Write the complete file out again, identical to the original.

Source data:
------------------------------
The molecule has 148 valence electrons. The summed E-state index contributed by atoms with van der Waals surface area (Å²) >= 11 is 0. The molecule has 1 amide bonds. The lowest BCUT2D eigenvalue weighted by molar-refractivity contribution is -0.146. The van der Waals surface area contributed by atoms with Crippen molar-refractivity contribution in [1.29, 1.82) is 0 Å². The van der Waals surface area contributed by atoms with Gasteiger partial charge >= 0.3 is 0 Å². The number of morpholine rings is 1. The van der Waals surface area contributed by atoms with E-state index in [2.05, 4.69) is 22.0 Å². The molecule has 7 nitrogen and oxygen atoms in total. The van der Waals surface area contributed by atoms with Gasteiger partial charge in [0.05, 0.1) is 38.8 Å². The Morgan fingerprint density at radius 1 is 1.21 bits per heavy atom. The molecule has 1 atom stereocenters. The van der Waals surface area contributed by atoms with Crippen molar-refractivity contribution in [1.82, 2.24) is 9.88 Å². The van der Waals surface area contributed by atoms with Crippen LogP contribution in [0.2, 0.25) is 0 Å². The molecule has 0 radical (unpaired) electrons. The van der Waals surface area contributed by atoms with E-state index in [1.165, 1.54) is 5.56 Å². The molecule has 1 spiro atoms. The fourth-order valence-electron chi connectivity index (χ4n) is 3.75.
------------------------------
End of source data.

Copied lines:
The molecule has 148 valence electrons. The summed E-state index contributed by atoms with van der Waals surface area (Å²) >= 11 is 0. The molecule has 1 amide bonds. The lowest BCUT2D eigenvalue weighted by molar-refractivity contribution is -0.146. The van der Waals surface area contributed by atoms with Crippen molar-refractivity contribution in [1.29, 1.82) is 0 Å². The van der Waals surface area contributed by atoms with Gasteiger partial charge >= 0.3 is 0 Å². The number of morpholine rings is 1. The van der Waals surface area contributed by atoms with E-state index in [2.05, 4.69) is 22.0 Å². The molecule has 7 nitrogen and oxygen atoms in total. The van der Waals surface area contributed by atoms with Gasteiger partial charge in [0.05, 0.1) is 38.8 Å². The Morgan fingerprint density at radius 1 is 1.21 bits per heavy atom. The molecule has 1 atom stereocenters. The van der Waals surface area contributed by atoms with Crippen molar-refractivity contribution in [1.82, 2.24) is 9.88 Å². The van der Waals surface area contributed by atoms with Crippen LogP contribution in [0.2, 0.25) is 0 Å². The molecule has 0 radical (unpaired) electrons. The van der Waals surface area contributed by atoms with E-state index in [1.165, 1.54) is 5.56 Å². The molecule has 1 spiro atoms. The fourth-order valence-electron chi connectivity index (χ4n) is 3.75.